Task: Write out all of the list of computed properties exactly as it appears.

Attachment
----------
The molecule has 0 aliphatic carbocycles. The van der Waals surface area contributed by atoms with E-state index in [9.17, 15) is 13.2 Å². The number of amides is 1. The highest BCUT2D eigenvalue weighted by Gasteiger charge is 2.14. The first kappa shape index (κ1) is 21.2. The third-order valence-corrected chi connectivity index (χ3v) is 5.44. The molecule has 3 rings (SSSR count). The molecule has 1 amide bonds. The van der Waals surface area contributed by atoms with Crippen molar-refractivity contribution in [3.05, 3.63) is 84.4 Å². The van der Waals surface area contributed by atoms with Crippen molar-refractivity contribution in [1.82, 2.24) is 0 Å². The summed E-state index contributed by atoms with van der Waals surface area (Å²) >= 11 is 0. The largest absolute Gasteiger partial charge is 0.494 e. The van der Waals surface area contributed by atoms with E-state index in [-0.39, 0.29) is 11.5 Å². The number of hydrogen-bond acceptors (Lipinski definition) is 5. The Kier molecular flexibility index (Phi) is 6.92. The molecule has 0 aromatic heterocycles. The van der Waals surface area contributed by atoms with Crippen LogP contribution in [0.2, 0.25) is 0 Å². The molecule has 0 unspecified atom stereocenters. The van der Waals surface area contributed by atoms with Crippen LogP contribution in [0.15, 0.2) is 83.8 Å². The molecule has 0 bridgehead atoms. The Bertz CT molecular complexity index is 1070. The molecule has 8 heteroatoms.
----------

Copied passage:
The molecule has 0 aliphatic carbocycles. The van der Waals surface area contributed by atoms with E-state index in [9.17, 15) is 13.2 Å². The number of amides is 1. The highest BCUT2D eigenvalue weighted by Gasteiger charge is 2.14. The first kappa shape index (κ1) is 21.2. The third-order valence-corrected chi connectivity index (χ3v) is 5.44. The molecule has 3 rings (SSSR count). The molecule has 1 amide bonds. The van der Waals surface area contributed by atoms with Crippen molar-refractivity contribution in [3.05, 3.63) is 84.4 Å². The van der Waals surface area contributed by atoms with Crippen molar-refractivity contribution in [1.82, 2.24) is 0 Å². The summed E-state index contributed by atoms with van der Waals surface area (Å²) >= 11 is 0. The largest absolute Gasteiger partial charge is 0.494 e. The van der Waals surface area contributed by atoms with E-state index in [-0.39, 0.29) is 11.5 Å². The number of hydrogen-bond acceptors (Lipinski definition) is 5. The Kier molecular flexibility index (Phi) is 6.92. The molecule has 0 aromatic heterocycles. The van der Waals surface area contributed by atoms with Crippen LogP contribution in [0.2, 0.25) is 0 Å². The molecule has 0 unspecified atom stereocenters. The van der Waals surface area contributed by atoms with Crippen LogP contribution in [0.15, 0.2) is 83.8 Å². The molecule has 0 bridgehead atoms. The Bertz CT molecular complexity index is 1070. The molecule has 8 heteroatoms.